Russian news agency Novosti reported today the Russian candidate for the Indian Army procurement of 22 attack helicopter, has not met Indian requirements and has dropped from the competition, leaving the Boeing AH-64D Apache Block III the only competitor. According to the agency’s Russian sources the Russian Mi-28N ‘Night Hunter’ failed in meeting 20 criteria, mostly on technical ground and maturity issues involving its sensors and combat systems integration. Russia was ready to offer the 22 helicopters at a flyaway cost of $600 million, less than half the value the Pentagon mentioned in the notification to Congress in 2010.
While this may pave the way for New Delhi to select the Apache, being left as a sole bidder could actually delay the process of ordering the U.S. helicopter since sole bidder programs are extensively regulated under new anti-corruption policies. Selecting the AH-64D will also pave the way for India to receive the AGM-114L-3 Hellfire Longbow anti-tank guided missile for the first time. The failure of the Russian helicopter also means a setback for the two companies counting on providing the weapons for the helicopter – European MBDA Missile Systems and Israel’s Rafael Advanced Defense Systems. Both competed on supplying the missiles for the Mi-28N or Ka-52 helicopters, hoping to win a ‘short cut’ into future Indian Army and Air Force programs.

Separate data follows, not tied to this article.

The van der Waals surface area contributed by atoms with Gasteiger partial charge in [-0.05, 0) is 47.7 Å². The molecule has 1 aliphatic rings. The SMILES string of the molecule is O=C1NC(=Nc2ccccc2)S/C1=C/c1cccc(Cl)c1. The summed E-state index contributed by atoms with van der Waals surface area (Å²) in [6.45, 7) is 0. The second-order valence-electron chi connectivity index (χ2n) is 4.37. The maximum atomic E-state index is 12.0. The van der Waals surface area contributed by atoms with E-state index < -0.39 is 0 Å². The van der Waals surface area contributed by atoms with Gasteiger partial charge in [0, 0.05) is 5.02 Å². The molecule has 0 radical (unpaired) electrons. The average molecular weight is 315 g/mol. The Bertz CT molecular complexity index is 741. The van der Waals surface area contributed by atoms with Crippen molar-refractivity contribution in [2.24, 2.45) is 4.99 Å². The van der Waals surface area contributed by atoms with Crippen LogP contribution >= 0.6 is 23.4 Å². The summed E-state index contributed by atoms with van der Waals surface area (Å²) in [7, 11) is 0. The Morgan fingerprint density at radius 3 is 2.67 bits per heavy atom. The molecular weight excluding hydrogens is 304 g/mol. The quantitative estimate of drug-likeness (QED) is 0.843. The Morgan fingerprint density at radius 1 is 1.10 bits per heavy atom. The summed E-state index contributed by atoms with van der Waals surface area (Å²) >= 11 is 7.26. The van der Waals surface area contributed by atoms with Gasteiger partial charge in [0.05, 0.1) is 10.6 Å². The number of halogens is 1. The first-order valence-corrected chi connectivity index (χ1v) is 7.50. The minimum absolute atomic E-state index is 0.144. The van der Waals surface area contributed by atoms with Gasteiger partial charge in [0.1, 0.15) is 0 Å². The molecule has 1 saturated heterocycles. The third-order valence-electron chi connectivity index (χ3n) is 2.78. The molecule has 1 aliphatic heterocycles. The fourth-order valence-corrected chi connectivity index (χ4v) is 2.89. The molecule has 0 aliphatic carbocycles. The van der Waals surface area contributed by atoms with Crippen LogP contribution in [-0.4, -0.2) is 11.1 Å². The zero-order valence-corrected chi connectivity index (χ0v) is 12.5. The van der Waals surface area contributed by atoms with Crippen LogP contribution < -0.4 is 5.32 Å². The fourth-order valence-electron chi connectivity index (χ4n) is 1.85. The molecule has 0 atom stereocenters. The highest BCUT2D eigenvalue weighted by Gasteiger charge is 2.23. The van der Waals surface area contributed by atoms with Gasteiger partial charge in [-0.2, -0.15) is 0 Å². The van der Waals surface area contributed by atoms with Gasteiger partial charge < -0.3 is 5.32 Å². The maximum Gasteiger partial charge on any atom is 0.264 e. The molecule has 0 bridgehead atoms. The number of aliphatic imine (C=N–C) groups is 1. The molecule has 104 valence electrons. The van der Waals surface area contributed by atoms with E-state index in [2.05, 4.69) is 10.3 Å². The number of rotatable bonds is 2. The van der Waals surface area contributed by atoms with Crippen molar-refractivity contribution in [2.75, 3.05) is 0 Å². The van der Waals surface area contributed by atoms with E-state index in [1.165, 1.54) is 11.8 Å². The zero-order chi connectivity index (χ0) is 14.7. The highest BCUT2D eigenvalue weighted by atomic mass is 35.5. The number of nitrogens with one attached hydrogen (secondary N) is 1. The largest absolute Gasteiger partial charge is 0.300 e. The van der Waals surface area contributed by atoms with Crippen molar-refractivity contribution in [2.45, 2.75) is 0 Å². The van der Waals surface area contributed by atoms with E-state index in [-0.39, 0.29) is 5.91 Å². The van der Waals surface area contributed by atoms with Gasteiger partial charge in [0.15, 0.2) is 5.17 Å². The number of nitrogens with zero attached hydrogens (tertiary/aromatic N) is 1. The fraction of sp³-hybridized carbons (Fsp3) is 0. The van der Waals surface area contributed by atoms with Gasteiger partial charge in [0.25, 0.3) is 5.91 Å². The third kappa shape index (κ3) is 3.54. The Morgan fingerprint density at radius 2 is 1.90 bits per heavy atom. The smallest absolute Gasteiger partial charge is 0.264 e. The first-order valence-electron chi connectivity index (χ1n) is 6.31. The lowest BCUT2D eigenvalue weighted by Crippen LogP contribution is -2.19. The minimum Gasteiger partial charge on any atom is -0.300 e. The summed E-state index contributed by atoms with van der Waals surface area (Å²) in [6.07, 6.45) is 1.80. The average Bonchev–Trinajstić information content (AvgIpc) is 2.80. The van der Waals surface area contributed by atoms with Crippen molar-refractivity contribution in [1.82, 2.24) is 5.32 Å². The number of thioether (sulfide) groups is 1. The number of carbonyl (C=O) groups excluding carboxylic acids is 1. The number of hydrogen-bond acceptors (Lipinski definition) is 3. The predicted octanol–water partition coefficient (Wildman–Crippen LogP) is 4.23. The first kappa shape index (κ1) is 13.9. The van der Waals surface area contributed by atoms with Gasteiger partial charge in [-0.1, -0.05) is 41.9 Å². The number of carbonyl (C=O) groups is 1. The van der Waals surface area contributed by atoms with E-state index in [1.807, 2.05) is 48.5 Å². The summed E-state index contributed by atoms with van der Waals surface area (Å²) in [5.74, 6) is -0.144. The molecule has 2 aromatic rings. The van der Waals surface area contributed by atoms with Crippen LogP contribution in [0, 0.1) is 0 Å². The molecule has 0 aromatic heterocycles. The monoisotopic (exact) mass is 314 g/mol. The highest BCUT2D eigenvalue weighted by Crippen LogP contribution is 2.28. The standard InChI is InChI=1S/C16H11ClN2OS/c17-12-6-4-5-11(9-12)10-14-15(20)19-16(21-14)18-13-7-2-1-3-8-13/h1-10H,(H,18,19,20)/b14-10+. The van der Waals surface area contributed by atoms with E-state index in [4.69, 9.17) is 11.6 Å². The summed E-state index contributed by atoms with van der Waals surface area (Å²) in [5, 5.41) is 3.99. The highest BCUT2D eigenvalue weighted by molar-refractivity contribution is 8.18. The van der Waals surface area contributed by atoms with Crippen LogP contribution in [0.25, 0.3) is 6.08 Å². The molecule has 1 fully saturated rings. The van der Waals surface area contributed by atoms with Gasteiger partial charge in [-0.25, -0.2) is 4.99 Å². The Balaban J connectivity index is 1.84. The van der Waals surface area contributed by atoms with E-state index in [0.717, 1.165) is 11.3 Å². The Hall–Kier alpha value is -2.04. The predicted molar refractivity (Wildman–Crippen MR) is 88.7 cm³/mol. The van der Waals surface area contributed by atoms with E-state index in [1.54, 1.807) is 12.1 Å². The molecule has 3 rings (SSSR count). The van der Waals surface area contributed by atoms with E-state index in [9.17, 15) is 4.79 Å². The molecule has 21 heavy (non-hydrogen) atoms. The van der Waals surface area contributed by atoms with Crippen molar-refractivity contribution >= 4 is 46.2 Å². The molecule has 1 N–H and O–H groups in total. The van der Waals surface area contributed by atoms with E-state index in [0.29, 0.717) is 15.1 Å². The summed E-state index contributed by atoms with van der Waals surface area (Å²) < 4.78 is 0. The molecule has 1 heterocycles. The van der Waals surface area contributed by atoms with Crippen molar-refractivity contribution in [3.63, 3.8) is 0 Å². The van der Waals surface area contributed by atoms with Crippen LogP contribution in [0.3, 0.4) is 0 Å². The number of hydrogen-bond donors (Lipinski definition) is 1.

India plans to field one of these missiles another anti-tank guided missile with a weaponized version of the Hindustan Aeronautics Ltd. (HAL) Advanced Light Helicopter (ALH). This ‘Weapon Systems Integrated’ Dhruv Mk.3 (‘Rudra’) is currently being completed at HAL and will be made available for the testing soon. Field evaluation trials (FET) of the MBDA Missile System’s Pars 3 LR and Rafael Advanced Defence System’s Spike-ER, both ‘fire-and-forget’ anti-tank guided missile (ATGM) are expected to commence as soon as HAL delivers the Rudra for testing.
India is expected to field another ‘third generation’ missile with its Light Combat Helicopter (LCH) fleet, slated to replace the Mi-25/35 currently in service with the Air Force and Army. The Indian MOD determined that as a fully indigenous program, the missile to be used with the LCH will be the NAG, developed by India’s Defense research & Development Organization (DRDO).